One of the arguments used against VOC sensors is that because they sense odors and contaminants along with occupancy, that the building will be over-ventilated and therefore wastes energy.  According to ASHRAE Standard 62.1 however, VOC sensors allow the building to be appropriately ventilated, not over-ventilated, and this appropriate ventilation will save building owners and tenants money in the long run².

The Building Owners and Management Association (BOMA) stated in a 1999 report that typical building operating costs are 83.3% personnel salaries, 13.5% rent, 2.1% repair and maintenance and 1.2% total energy costs (Heat, Air Conditioning, Lighting, Business Equipment Power, Water Heating, etc). Clearly, the cost of employees is by far the greatest expense to the tenant or owner/employer.

“It has now been shown beyond reasonable doubt that poor indoor air quality in buildings can decrease productivity as much as six to nine percent,” stated Professor David Wyon of the Technical University of Denmark’s International Centre for Indoor Environment and Energy.

Numerous domestic and international studies support Wyon, showing that appropriate ventilation leads to increased worker productivity, increased worker accuracy, higher morale, less absenteeism and lower health insurance costs from fewer and less costly claims. For a tiny increase in total operating costs to ensure appropriate ventilation, owners/occupants can experience significant increases in employee productivity and significant decreases in employee expenses.

Because complaints about comfort are the number one reason tenants choose to leave a space, assuring indoor air quality with appropriate ventilation means that building owners will lose less tenants. They may even be able to increase rents by showing increased tenant productivity and comfort.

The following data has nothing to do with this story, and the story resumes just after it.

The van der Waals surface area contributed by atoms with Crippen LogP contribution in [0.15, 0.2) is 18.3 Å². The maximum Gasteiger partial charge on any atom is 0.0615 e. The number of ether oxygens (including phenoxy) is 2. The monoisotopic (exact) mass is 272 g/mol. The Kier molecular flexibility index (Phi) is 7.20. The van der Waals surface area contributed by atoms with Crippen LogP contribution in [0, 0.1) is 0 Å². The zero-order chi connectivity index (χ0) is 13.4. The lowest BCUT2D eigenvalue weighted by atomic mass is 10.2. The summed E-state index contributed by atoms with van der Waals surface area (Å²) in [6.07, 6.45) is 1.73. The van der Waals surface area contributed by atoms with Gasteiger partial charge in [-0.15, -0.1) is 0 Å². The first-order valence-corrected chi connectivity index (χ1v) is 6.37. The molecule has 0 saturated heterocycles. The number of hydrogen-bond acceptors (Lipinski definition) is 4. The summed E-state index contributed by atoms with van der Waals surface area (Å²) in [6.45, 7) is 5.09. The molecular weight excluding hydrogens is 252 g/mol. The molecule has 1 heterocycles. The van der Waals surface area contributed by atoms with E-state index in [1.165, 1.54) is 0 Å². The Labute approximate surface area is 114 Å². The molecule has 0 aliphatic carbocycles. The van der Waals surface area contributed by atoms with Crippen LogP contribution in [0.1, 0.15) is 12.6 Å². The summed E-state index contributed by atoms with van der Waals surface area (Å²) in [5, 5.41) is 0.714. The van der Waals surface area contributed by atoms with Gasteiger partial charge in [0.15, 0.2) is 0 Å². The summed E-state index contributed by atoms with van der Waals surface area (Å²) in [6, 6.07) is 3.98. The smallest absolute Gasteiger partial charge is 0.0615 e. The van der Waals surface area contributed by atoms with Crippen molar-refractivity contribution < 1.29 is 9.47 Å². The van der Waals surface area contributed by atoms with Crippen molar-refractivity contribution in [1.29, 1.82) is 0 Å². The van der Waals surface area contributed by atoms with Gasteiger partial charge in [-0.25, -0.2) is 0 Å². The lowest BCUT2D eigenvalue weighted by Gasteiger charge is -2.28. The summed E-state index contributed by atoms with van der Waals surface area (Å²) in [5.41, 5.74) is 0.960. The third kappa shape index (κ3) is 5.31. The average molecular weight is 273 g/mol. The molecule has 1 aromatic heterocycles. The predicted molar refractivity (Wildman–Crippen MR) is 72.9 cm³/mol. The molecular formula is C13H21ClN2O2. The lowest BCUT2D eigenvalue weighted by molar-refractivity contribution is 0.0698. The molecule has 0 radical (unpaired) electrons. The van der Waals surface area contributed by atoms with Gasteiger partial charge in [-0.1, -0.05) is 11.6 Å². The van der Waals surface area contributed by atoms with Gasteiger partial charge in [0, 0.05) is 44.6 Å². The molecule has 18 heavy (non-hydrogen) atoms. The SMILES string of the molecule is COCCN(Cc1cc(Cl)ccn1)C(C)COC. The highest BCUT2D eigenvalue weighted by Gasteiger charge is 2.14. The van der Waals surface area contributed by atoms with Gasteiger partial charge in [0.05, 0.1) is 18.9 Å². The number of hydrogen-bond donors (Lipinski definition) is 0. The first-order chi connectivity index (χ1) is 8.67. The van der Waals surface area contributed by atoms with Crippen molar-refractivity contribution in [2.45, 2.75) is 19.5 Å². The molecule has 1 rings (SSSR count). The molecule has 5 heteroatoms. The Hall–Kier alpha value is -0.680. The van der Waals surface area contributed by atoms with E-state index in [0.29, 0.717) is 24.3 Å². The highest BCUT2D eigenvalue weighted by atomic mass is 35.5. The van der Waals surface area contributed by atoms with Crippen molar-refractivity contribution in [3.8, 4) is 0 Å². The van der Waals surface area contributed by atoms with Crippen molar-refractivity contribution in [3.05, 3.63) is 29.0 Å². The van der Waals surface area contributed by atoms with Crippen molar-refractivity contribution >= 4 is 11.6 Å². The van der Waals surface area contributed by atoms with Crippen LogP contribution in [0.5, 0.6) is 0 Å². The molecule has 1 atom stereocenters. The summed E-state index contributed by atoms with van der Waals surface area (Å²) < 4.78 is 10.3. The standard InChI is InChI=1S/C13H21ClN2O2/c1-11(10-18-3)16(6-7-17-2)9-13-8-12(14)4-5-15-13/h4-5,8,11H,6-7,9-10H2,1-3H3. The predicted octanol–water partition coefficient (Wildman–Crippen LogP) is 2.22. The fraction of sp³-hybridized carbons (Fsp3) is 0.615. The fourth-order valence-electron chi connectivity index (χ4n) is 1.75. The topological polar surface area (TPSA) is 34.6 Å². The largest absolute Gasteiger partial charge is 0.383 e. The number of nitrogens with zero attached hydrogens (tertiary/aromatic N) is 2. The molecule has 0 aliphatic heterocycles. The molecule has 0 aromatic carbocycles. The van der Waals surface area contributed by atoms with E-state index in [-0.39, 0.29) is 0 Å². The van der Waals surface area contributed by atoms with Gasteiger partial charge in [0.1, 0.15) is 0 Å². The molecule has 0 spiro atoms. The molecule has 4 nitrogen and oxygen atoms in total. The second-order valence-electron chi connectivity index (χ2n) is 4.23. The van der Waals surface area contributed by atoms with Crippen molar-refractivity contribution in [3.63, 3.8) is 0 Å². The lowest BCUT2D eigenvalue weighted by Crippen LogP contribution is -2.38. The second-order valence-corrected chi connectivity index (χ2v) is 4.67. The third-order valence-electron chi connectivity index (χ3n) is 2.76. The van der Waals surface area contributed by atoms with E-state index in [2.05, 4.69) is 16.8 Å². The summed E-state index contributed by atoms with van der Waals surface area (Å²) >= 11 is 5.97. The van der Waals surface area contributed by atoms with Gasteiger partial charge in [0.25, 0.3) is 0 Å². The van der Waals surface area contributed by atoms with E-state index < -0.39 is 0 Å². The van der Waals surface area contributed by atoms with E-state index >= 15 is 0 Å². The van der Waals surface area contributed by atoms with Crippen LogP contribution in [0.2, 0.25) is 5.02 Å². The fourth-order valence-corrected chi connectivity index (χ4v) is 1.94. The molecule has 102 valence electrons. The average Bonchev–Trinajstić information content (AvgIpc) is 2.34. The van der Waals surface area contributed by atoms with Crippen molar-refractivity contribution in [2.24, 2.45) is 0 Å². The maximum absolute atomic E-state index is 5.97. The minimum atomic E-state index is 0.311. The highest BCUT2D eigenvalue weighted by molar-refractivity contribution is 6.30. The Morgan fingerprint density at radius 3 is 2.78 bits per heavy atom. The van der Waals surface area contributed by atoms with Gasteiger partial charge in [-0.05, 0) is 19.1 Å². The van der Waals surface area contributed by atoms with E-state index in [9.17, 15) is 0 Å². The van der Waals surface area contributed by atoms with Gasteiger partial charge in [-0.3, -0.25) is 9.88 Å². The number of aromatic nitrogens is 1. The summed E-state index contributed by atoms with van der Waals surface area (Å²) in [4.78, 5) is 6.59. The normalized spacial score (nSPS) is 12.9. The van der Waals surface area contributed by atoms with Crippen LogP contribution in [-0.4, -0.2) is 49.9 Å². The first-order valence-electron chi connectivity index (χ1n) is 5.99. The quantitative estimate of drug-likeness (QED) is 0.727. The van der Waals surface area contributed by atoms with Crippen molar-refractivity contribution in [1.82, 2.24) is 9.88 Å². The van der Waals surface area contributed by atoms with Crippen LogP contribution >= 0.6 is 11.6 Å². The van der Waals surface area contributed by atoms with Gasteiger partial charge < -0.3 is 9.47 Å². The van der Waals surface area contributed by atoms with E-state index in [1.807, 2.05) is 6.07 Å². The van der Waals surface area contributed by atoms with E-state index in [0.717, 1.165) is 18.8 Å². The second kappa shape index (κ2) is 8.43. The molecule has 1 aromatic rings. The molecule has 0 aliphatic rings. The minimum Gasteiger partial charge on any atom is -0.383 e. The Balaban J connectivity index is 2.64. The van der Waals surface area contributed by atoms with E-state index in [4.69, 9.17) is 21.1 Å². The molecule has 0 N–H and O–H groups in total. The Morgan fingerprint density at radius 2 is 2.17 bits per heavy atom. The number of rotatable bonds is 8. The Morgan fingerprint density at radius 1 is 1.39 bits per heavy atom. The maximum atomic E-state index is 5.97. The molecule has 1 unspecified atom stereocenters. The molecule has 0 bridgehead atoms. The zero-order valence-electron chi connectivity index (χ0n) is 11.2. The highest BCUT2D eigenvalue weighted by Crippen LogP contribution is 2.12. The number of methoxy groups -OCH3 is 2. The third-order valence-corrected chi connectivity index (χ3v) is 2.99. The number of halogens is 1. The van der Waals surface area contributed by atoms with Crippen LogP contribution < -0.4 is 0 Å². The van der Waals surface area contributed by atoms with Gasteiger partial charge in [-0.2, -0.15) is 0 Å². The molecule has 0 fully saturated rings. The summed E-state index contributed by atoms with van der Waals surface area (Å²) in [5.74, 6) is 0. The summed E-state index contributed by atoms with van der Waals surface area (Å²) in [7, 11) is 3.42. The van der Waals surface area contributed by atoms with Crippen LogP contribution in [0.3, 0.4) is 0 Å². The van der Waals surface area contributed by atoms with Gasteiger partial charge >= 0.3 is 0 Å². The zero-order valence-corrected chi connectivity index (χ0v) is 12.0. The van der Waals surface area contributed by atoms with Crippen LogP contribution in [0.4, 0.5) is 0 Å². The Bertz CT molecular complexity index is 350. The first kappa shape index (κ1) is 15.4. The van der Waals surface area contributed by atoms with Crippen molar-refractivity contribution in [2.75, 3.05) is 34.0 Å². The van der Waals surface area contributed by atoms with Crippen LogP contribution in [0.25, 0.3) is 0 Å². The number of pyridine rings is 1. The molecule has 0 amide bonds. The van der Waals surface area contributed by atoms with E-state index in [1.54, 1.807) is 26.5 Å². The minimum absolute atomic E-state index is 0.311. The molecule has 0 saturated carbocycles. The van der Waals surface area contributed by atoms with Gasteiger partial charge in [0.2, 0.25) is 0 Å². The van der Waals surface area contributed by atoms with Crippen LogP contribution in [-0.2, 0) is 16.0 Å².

1.  J Murphy, B Bradley 2005 “CO2-Based Demand-Controlled Ventilation with ASHRAE Standard 62.1-4004” Trane Engineers Newsletter Vol. 34 No. 5
  2. O Seppanen, W Fisk, P Wargocki Winter 2007 “Indoor Environment, Productivity in Offices” ASHRAE IAQ Applications Vol. 8 No. 1

Other References of Interest

  • United States Environmental Protection Agency 2009 “Ventilation and Air Quality in Offices”
  • ASHRAE 2009 “Thermal and air quality acceptability in buildings that reduce energy by reducing minimum airflow from overhead diffusers.” Research Project 1515-TRP
  • United States Environmental Protection Agency 2008 “Indoor Air Facts No. 4, Sick Building Syndrome”
  • ASHRAE 2007 Standard 62.1-2007 Ventilation for Acceptable Indoor Air Quality
  • C Acevedo, E Sanchez, J Reyes, M Young November 13, 2007 “Volatile Organic Compounds Produced by Human Skin Cells” Biological Research Vol. 40 No. 3
  • D Stanke Winter 2007 “The IAQ Procedure in Standard 62.1-2004” ASHRAE IAQ Applications Vol. 8 No. 1
  • D. P. Wyon 2004 “The effects of indoor air quality on performance and productivity” Indoor Air Vol. 14 No. 7
  • O Seppanen, W Fisk 2003 “A conceptual model to estimate cost effectiveness of the indoor environment improvements”. Proceedings of the Healthy Buildings 2003 Conference, December 7-11, 2003, Singapore. Volume 3, pp. 368-374.
  • R Djukanovic, P Wargocki, & PO Fanger 2002 “Cost-Benefit Analysis of Improved Air Quality in an Office Building” Proceedings: Indoor Air 2002
  • P Wargocki Fall 2002 “Making the Case for IAQ” ASHRAE IAQ Applications Vol. 3 No. 4
  • S Hansen 1997 ”Economical consequences of poor indoor air quality and its relation to the total building operation costs.” EuroFM/IFMA Conference & Exhibition.
  • M Phillips, J Greenberg & J Awad 1994; 47 “Metabolic and Environmental Origins of Volatile organic compounds in breath.” Journal of Clinical Pathology
  • Iowa Energy Center June 2009 “Product Testing Report, Wall Mounted Carbon Dioxide (CO2) Transmitters”
  • W Fisk 2008 “A Pilot Study of the Accuracy of CO2 Sensors in Commercial Buildings” Lawrence Berkeley National Laboratory Paper LBNL’260E

If you have any additional questions about the BAPI VOC sensor, please contact your BAPI representative.